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Alanis Morissette is still angry after all these years.

Twenty-seven years after her landmark album of youthful alt-rock angst, "Jagged Little Pill," was released, the middle-aged, married mother of three hit the Xcel Energy Center stage Sunday night with ferocious urgency.

With her harmonica wailing and her voice soaring even louder, she pleaded for calm, comfort, common ground and intellectual intercourse (her words) on the opening "All I Really Want."

"And all I really want is some justice," she screamed.

When she delivered that diatribe at age 21, it was aimed at an unreciprocating lover. Today, the words resonate anew, aimed at, well, pick your target.

Isn't it ironic that the songs of "Jagged Little Pill" are as impactful today as they were in 1995?

On Sunday, Morissette, 48, performed all the "Jagged" numbers, though not sequentially. She used videos to amplify the messages loudly and clearly. For example, "All I Really Want" was accompanied by clips and photos of Black Lives Matter protests and marches for women's rights.

The super-serious singer even injected a little humor, mentioning her kids — ages 3, 6 and 11 — during "You Learn," which was written about life lessons, not distance learning.

Her "Jagged" hits resounded big time at the X. "Ironic," which lists a series of things that aren't necessarily ironic, turned into a giant singalong, with the star making a slight lyrical twist changing "beautiful wife" to "beautiful husband." And the galvanizing anthem "You Oughta Know" had Morissette — and 11,500 others — belting at the top of their lungs.

Adding to the edginess of her performance, Morissette was consistently manic, menacingly stalking the stage from side to side, pretty much like she did when she rocked the Twin Cities regularly in 1995-'96.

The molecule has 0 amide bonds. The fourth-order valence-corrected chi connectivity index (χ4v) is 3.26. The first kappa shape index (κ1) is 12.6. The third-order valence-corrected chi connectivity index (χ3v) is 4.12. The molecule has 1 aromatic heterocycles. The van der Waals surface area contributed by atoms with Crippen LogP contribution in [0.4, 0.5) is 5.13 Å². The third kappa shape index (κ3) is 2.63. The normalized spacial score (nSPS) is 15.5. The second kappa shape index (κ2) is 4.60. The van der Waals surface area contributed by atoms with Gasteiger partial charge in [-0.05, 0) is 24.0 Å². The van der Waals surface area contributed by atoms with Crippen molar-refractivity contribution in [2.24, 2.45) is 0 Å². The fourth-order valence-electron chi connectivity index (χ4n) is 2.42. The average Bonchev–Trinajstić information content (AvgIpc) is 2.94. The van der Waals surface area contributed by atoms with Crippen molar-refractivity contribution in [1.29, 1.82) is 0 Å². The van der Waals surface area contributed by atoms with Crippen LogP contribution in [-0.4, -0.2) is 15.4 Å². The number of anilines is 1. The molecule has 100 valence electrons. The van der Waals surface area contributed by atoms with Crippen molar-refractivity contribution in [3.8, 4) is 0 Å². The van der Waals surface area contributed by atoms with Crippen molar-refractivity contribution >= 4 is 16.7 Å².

Her voice remains one of rock's treasures, part purr, part falsetto and part roar — all emotions overflowing. Those facets of her arresting pipes were fully manifested on "Mary Jane" — from soothing coo to sustained high note.

Musically and emotionally, Morissette has always come across like the little sister of Joni Mitchell and Heart's Ann Wilson. She is at turns introspectively confessional and maniacally rocking, favoring unconventional songs full of deep feelings, big words and big ideas.

In her 90-minute set, Morissette mixed in a handful of tunes from "Such Pretty Forks in the Road" from 2020 when she originally planned to tour to celebrate the 25th anniversary of "Jagged Little Pill" (and its arrival as a Broadway musical in 2019). The pandemic derailed those plans.

Too many of her newer songs were limited to snippets of a verse or chorus. The exceptions were "Ablaze," about keeping the light in her kids' eyes burning, and "Smiling," about rebounding after hitting rock bottom. Written for the Broadway show, "Smiling" was a brooding, dramatic highlight, complete with the singer spinning in circles under strobe lights.

In her first Twin Cities appearance in 10 years, the Canadian star said precious little to the audience beyond a few thank-you's and introducing the five band members. After they finished "Ironic," a photo of the late Foo Fighters drummer Taylor Hawkins appeared on a giant screen with the words "in memory." It would have been appropriate for Morissette to mention that Hawkins had been her drummer on the 1995-96 tour for "Jagged Little Pill."

Not surprisingly, Morissette did not offer any material from this year's project, "The Storm Before the Calm," a meditative, New Age-y exploration that did not fit thematically or sonically with the rest of the program.

Opening the concert was Garbage, a kindred 1990s band that still blasts with angsty authority. Singer Shirley Manson mentioned that the electro-rock group played its first ever gig in Minneapolis, at 7th St. Entry in 1995. At 55, she remains an unstoppable spitfire who scorched as vitriolically on new material from last year's "No Gods No Masters" as she did on Garbage's '90s gems "Only Happy When It Rains" and "Stupid Girl." Manson and company seemed as vibrant and vital now as they did in their heyday.